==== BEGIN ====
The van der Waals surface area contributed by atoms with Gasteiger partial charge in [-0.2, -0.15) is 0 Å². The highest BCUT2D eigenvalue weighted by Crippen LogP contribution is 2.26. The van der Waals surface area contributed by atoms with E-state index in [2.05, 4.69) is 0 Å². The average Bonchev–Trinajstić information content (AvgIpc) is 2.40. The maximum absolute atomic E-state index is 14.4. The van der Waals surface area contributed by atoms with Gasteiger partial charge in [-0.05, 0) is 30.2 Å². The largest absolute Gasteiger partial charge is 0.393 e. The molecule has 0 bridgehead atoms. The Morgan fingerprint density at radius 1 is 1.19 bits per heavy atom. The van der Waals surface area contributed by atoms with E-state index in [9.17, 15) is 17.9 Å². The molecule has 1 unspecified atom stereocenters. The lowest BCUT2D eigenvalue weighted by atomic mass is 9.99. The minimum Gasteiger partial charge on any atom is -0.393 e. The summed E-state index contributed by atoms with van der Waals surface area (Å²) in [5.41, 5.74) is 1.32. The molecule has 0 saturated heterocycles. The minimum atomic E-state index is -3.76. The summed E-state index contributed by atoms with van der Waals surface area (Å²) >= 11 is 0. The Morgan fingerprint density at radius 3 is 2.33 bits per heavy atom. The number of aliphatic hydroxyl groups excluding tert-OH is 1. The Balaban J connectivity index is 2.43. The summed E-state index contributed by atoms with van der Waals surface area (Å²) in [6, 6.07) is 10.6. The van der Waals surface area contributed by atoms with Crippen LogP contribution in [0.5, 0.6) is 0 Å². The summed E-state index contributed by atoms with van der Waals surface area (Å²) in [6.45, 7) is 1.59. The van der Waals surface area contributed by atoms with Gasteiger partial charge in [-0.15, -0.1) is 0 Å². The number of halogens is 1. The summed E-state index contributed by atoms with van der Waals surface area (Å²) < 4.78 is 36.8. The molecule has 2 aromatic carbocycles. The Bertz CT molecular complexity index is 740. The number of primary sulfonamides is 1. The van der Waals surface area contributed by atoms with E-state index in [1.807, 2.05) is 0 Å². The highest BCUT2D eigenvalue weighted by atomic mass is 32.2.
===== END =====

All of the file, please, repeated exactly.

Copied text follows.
The van der Waals surface area contributed by atoms with Gasteiger partial charge in [-0.2, -0.15) is 0 Å². The highest BCUT2D eigenvalue weighted by Crippen LogP contribution is 2.26. The van der Waals surface area contributed by atoms with E-state index in [2.05, 4.69) is 0 Å². The average Bonchev–Trinajstić information content (AvgIpc) is 2.40. The maximum absolute atomic E-state index is 14.4. The van der Waals surface area contributed by atoms with Gasteiger partial charge in [-0.05, 0) is 30.2 Å². The largest absolute Gasteiger partial charge is 0.393 e. The molecule has 0 bridgehead atoms. The Morgan fingerprint density at radius 1 is 1.19 bits per heavy atom. The van der Waals surface area contributed by atoms with E-state index in [9.17, 15) is 17.9 Å². The molecule has 1 unspecified atom stereocenters. The lowest BCUT2D eigenvalue weighted by atomic mass is 9.99. The minimum Gasteiger partial charge on any atom is -0.393 e. The summed E-state index contributed by atoms with van der Waals surface area (Å²) in [5.41, 5.74) is 1.32. The molecule has 0 saturated heterocycles. The minimum atomic E-state index is -3.76. The summed E-state index contributed by atoms with van der Waals surface area (Å²) >= 11 is 0. The Morgan fingerprint density at radius 3 is 2.33 bits per heavy atom. The number of aliphatic hydroxyl groups excluding tert-OH is 1. The Balaban J connectivity index is 2.43. The summed E-state index contributed by atoms with van der Waals surface area (Å²) in [6, 6.07) is 10.6. The van der Waals surface area contributed by atoms with Crippen LogP contribution in [0.5, 0.6) is 0 Å². The summed E-state index contributed by atoms with van der Waals surface area (Å²) in [6.45, 7) is 1.59. The van der Waals surface area contributed by atoms with Gasteiger partial charge in [-0.15, -0.1) is 0 Å². The number of halogens is 1. The summed E-state index contributed by atoms with van der Waals surface area (Å²) < 4.78 is 36.8. The molecule has 2 aromatic carbocycles. The Bertz CT molecular complexity index is 740. The number of primary sulfonamides is 1. The van der Waals surface area contributed by atoms with E-state index in [1.807, 2.05) is 0 Å². The highest BCUT2D eigenvalue weighted by atomic mass is 32.2.